Confirmation

Confirmation is the second sacrament of initiation. The Bishop, as leader of the diocesan Church community (or his deputy) confirms a person's Baptism through anointing with oil of Chrism. Through the laying on of hands over the head of the confirmee, the Bishop invokes a further outpouring of the Holy Spirit that enhances a candidate's giftedness and encourages them to put their gifts at the service of the Community.

 

In the early Church, Confirmation was celebrated in the one ceremony on Holy Saturday during the Easter Vigil, as is the case these days when adults celebrate the Rite of Christian Initiation. When infant Baptism was introduced, the child was baptised in the local community and confirmed later, when the Bishop visited the community. Thus began the separation of the two sacraments.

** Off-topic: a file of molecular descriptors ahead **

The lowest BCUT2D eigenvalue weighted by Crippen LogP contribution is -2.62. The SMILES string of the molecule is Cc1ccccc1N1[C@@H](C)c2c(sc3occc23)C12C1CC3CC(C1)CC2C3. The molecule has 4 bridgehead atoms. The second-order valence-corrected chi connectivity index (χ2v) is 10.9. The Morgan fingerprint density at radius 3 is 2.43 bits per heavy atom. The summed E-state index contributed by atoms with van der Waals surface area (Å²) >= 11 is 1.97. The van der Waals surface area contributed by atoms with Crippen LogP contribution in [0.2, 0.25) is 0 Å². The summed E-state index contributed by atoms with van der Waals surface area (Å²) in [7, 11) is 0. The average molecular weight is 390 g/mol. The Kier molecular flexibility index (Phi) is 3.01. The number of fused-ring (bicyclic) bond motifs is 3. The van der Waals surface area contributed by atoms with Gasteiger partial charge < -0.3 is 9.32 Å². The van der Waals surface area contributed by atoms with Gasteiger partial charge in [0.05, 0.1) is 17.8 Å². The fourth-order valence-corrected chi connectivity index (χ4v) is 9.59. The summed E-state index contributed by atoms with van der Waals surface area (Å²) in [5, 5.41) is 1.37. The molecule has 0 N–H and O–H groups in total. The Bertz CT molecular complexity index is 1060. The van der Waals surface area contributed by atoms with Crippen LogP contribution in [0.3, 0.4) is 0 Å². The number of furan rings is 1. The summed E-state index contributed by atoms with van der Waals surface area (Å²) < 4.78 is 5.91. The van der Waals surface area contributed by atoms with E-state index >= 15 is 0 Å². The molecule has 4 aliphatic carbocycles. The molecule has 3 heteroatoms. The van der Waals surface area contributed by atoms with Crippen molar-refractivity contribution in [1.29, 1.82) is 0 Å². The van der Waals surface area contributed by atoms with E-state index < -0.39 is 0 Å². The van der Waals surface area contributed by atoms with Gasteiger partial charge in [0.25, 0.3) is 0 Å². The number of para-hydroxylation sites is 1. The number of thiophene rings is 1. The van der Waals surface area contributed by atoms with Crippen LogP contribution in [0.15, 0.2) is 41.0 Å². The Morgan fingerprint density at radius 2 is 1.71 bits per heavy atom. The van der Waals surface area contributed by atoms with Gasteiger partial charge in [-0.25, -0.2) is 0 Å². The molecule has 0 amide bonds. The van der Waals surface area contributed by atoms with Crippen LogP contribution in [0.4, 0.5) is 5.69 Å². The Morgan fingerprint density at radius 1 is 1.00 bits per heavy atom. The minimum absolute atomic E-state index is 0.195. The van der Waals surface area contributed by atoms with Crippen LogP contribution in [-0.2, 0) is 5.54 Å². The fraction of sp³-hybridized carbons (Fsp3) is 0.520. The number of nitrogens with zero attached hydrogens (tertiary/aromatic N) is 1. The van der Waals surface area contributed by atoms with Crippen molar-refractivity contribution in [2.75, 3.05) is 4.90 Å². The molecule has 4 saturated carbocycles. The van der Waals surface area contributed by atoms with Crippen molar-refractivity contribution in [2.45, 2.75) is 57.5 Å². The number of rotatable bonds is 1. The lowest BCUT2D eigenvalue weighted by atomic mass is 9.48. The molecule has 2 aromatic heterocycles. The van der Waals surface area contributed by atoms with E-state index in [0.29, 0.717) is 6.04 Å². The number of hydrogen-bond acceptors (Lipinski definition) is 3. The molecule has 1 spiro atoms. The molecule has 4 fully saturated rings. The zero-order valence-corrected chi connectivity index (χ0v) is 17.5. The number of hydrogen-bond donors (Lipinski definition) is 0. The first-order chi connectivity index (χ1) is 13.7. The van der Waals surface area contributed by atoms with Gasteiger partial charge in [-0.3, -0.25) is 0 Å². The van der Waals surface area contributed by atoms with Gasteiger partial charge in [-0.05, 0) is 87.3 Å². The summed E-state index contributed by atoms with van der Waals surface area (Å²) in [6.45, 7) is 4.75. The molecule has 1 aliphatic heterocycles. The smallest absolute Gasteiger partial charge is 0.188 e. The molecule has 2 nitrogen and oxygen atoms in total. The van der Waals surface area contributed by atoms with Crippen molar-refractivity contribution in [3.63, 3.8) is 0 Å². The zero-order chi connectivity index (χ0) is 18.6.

A further change happened in the early 1900s when Pope Pius X allowed First Communion at an earlier age. For about 70 years the order changed to: Baptism, First Communion, Confirmation. 

 

Since Vatican II, some dioceses have begun to restore the earlier order of these Sacraments. For some years now, this has been the policy within the Catholic Diocese of Maitland-Newcastle.